Illinois CyberKnife has developed expertise in stereotactic radiosurgery for brain tumors using CyberKnife® technology since opening in 2011. Last year, brain tumors accounted for more than half of the total patients treated at the center.
Among those cases was Ethel Wentink, a patient with a meningioma, a type of benign brain tumor. Wentink was originally misdiagnosed with trigeminal neuralgia (TN) after exhibiting all the symptoms of the nerve disorder characterized by excruciating facial pain. After a year of unresolved and mounting pain, she underwent an MRI, leading to the discovery of a tumor growing directly on her trigeminal nerve.
"I spoke with a radiation oncologist and was told I would need to lose 50 pounds to be eligible for treatment," Wentink said. "I got out of the house and into a health club and lost the weight but then found out I had to lose an additional 100 pounds to receive treatment."
Devastated by the delay, Wentink began to pursue other treatment options and discovered Illinois CyberKnife. The center is able to treat both brain tumors and TN with stereotactic radiosurgery using CyberKnife technology. After researching, Wentink found she would only need to lose an additional 50 pounds to receive CyberKnife treatment.
"With other radiosurgical systems, bolted head gear is required," Wentink said. "It was a relief to know that with CyberKnife I would have only a molded mask placed over my face. From everything I read, CyberKnife seemed to be the best option, and it turned out that way."
During treatment, precisely targeted, high doses of radiation are delivered to the tumor. Common methods for brain tumor treatment include surgery and conventional radiation therapy. However, surgery requires incision and an overnight hospital stay, and conventional radiation therapy can be lengthy and cause harsh side effects.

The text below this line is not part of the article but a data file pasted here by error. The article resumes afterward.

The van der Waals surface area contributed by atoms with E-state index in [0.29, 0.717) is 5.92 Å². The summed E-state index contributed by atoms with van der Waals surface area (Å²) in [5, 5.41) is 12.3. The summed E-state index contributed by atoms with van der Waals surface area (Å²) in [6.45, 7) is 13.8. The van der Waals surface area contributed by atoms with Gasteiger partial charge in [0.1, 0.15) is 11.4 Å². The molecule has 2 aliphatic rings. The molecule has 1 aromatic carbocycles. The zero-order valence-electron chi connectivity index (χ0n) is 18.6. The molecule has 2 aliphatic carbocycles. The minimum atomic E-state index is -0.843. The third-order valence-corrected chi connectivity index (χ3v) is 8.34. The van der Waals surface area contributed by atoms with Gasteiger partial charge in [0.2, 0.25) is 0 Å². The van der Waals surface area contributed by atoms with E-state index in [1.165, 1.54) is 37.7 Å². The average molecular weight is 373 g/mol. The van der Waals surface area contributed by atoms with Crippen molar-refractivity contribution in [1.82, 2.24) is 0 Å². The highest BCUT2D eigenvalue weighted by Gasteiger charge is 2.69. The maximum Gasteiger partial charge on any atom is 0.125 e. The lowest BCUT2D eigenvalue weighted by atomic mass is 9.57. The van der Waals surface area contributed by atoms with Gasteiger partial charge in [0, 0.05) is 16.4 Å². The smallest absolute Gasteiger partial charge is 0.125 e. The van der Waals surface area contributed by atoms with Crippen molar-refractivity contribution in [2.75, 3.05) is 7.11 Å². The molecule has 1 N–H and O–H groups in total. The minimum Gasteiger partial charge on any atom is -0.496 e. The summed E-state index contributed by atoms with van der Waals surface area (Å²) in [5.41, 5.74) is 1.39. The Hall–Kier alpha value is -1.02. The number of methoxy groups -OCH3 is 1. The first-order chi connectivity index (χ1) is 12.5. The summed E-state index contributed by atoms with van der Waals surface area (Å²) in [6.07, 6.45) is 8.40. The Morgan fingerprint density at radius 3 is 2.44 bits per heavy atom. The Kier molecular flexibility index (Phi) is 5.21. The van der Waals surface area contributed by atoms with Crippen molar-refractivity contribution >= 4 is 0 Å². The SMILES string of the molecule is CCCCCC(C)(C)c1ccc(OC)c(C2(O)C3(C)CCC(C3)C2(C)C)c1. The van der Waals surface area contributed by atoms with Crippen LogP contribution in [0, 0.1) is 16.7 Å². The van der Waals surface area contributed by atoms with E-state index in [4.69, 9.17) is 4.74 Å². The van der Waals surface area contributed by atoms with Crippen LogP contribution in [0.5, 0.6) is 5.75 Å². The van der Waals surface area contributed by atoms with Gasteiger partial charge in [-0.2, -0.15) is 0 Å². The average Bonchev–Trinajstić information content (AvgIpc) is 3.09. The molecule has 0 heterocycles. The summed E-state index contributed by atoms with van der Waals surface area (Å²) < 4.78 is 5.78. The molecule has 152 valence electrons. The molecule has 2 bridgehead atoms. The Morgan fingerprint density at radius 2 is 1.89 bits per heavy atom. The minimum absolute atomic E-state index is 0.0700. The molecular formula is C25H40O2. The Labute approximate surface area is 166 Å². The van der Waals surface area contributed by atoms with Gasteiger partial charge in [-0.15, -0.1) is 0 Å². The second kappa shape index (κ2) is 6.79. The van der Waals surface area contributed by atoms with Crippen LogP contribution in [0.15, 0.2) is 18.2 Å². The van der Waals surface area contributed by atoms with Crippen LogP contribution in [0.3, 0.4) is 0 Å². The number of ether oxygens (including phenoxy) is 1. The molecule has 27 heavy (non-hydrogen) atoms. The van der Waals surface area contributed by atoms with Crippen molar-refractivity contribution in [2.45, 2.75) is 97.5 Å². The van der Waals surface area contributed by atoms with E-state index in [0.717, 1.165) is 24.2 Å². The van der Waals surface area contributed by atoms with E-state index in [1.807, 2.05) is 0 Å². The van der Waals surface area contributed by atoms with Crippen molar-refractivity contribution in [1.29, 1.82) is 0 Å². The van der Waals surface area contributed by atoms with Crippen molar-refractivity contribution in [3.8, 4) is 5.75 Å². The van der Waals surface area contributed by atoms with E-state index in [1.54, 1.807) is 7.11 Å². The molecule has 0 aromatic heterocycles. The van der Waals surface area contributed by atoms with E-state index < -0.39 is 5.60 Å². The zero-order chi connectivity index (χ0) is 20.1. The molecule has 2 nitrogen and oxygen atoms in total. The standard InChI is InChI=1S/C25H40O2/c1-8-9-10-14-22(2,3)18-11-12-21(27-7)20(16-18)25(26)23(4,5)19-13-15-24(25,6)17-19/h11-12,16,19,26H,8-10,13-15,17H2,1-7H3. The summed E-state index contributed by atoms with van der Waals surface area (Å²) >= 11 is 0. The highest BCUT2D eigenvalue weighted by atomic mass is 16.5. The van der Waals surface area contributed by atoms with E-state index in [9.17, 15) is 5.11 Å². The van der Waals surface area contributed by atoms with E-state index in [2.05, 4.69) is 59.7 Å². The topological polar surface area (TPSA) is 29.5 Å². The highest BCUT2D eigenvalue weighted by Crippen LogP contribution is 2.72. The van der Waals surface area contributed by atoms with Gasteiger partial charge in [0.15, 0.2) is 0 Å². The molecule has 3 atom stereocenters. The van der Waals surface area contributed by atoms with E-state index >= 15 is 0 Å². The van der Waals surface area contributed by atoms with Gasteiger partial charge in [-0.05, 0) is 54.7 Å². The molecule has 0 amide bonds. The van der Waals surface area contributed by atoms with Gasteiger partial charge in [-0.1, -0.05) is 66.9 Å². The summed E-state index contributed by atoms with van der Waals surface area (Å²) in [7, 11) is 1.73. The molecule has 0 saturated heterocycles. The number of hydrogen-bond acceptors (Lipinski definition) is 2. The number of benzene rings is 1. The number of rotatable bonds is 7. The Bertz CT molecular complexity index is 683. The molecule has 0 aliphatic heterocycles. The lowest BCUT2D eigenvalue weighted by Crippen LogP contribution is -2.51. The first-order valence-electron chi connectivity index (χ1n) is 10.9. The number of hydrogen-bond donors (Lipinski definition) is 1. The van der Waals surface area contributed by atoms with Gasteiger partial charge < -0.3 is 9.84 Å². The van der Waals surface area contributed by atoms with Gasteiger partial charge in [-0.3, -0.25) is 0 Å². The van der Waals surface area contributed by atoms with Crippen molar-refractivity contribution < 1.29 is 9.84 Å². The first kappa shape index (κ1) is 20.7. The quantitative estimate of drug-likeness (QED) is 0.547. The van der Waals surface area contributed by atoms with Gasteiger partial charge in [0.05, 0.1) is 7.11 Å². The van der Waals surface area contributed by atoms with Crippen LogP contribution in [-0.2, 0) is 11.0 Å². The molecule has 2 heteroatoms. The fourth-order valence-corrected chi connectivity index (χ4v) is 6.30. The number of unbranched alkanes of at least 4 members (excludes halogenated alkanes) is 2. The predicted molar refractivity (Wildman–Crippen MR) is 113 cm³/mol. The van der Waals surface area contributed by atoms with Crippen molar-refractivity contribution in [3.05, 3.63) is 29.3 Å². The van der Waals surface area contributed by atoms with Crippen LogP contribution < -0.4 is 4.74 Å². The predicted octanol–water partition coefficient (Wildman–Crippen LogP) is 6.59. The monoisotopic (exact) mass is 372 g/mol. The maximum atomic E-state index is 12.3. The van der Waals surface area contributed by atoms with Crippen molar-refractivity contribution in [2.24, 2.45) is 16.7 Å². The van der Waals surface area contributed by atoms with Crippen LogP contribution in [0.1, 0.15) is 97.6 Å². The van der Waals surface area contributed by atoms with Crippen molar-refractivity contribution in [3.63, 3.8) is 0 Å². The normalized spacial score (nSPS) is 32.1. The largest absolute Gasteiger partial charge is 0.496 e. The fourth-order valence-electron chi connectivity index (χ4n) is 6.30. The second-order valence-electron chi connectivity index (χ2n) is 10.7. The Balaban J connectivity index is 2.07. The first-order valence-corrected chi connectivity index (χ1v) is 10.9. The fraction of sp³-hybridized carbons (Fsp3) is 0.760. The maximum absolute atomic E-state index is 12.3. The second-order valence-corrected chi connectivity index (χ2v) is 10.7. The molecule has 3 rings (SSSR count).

"In addition to not requiring a head frame, CyberKnife also has the unique ability to offer staged or fractionated treatment," said Illinois CyberKnife medical director Dr. Arica Hirsch. "In those cases, treatment is spread over two to five smaller sessions. This makes it possible to more safely treat some meningiomas that are larger or those located next to critical structures like the optic nerve."
CyberKnife treatment requires no incision or sedation. Patients experience few to no side effects and are typically treated in five or fewer procedures, which each last less than two hours. Wentink was treated in just three sessions. Immediately after treatment, her facial pain began to decrease.
"I had no pain during treatment," she said. "The staff members helped me get into a position where I would be most comfortable and communicated with me throughout treatment, so I would know what was happening throughout the entire session."
Wentink said the staff's extra care and assistance made the experience stand out.
"Once I was a candidate, they knew I was working toward losing weight and asked me to keep them apprised of my progress. It was a team effort," Wentink said. "The staff treated me with dignity and respect and wanted to know how they could help my progress."
Following her treatment, Wentink decided to volunteer at the hospital to show her gratitude for the care and assistance she received.
"I work on the art cart, and we make items to offer patients or work on crafts they can make with us," she said. "It is so rewarding that I want to start volunteering an additional day of the week at the children's hospital."
In addition to treating brain tumors, Illinois CyberKnife treats malignant and benign tumors in the prostate, spine, lung, liver, pancreas, kidney and eye. Brain and lung tumors comprise the majority of treatments at the center. CyberKnife may not be appropriate for all brain tumor patients. Only a doctor can determine the best course of treatment for an individual diagnosis.
Illinois CyberKnife is a department of Advocate Lutheran General Hospital and is located at 1700 Luther Lane, Suite 1110, Park Ridge, Ill. 60068. For more information, call (847) 723-0100.